Rapture is a society so vain that their lust for power and beauty would tear their utopia apart. The implications and social commentary exhibited by the game’s storytelling make taking part in the unraveling of events about as close as we could get to an interactive movie or novel. BioShock is more deserved of that title rather than what 2K has chosen to market it as: a Shooter. Sure, you shoot things and a lot of the core gameplay revolves around that, but BioShock is much more. For this reason, it’s saddening to think how many people will miss out on the experience. Gamers who generally avoid FPS titles may never consider this purchase and it’s also too bad the game is exclusive to PC and Xbox 360, as Ken Levine’s masterpiece should be played by anyone with the slightest interest in gaming. There are very few games that can provide a universe so intriguing that they force players to ask themselves questions about their own morality and decision making in the medium of video games. It’s easy to see that many gamers will walk away from their Xbox 360s having played BioShock feeling some emotional attachment to the events that unfolded right before their eyes and for that 2K Boston have succeeded in their goal. They’ve crafted a title that is so beautiful, intuitive, and compelling that it has made large strides in bringing innovation to a tired genre, strides only a Big Daddy could perform.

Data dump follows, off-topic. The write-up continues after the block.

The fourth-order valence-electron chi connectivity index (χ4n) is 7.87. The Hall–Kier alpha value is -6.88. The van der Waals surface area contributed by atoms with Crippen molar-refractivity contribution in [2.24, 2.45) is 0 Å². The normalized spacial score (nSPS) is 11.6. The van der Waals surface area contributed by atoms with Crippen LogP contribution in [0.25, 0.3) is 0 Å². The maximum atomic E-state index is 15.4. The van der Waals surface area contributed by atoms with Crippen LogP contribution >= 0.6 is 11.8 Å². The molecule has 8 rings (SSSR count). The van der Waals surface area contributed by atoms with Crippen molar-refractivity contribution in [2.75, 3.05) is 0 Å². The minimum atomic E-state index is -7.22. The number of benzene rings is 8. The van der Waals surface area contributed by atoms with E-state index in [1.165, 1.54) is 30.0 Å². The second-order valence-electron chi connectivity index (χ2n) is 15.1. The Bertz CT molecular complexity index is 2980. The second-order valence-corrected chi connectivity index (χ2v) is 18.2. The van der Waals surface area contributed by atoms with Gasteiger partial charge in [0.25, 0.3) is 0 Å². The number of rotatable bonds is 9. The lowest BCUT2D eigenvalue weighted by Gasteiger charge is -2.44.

Final Score: 10 out of 10 - Excellent (How do we rate games?)